TEHRAN (Reuters) -- Iran's oil minister has warned companies that sell gasoline not to halt deliveries to the Islamic Republic in response to Western sanctions moves, saying they would be dropped from its list of suppliers.
The United States and its European allies are exploring ways of targeting fuel imports into Iran if the country continues to press on with its nuclear program.
"If the suppliers of gasoline avoid exporting it to Iran...they will be eliminated from the National Iranian Oil Company's list of suppliers," business daily "Abrar-e Eqtesadi" quoted Oil Minister Massud Mirkazemi as saying.
Iran, the world's fifth-largest crude oil exporter, lacks refining capacity to meet its domestic fuel needs and has to import up to 40 percent of its gasoline requirements.
Iranian officials have repeatedly shrugged off the threat of any sanctions measures targeting its fuel imports, saying the country, a member of the Organization of the Petroleum Exporting Countries (OPEC), would be able to find sufficient supplies.
"We have no worries in regards to the supply of gasoline...and we will be purchasing gasoline from any country which provides us with premium gasoline at a reasonable price," Mirkazemi said.
"The possibility of producing 100 percent of the country's gasoline needs currently exists," he said, without giving details."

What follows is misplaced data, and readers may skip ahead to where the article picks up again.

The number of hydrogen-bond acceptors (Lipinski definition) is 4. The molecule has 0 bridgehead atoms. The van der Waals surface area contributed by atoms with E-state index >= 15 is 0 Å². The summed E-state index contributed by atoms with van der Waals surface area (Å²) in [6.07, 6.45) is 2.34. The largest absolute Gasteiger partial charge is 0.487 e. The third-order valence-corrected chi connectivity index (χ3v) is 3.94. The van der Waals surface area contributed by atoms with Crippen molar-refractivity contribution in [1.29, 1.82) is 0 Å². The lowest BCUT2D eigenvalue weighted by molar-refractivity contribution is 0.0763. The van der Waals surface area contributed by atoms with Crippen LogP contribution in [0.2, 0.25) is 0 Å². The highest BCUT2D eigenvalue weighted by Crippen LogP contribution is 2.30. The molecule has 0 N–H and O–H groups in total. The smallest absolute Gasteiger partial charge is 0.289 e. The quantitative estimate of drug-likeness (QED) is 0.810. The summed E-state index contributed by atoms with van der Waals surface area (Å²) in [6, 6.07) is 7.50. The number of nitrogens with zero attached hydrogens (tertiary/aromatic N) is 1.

The West suspects the Islamic state is covertly seeking to develop nuclear weapons, although Iran has vehemently denied it.
While the main oil giants would probably halt supplies to Iran if the United States set new sanctions, China, Malaysia and Russia have stepped into a gap left by India's Reliance and British company BP, which have stopped supplying fuel to Iran.
According to industry sources, oil companies that have supplied fuel to Iran in the last few months include Royal Dutch Shell; Totsa, a unit of Total SA; Vitol, an independent company; Glencore International; Litasco, the trading arm of Russia's LUKOIL; state-run Chinese company Zhuhai Zhenrong Corp.
Domestic gasoline consumption in Iran has risen about six percent per year, despite two years of a rationing scheme to limit consumption, a top official from the National Iranian Oil Company said in May.
Iran's deputy oil minister in charge of planning, Ebrahim Radafzun, said in published remarks on October 6 that it would need an additional $6.5 billion to help pay for imports of gasoline and diesel fuel during the 2009-10 budget year.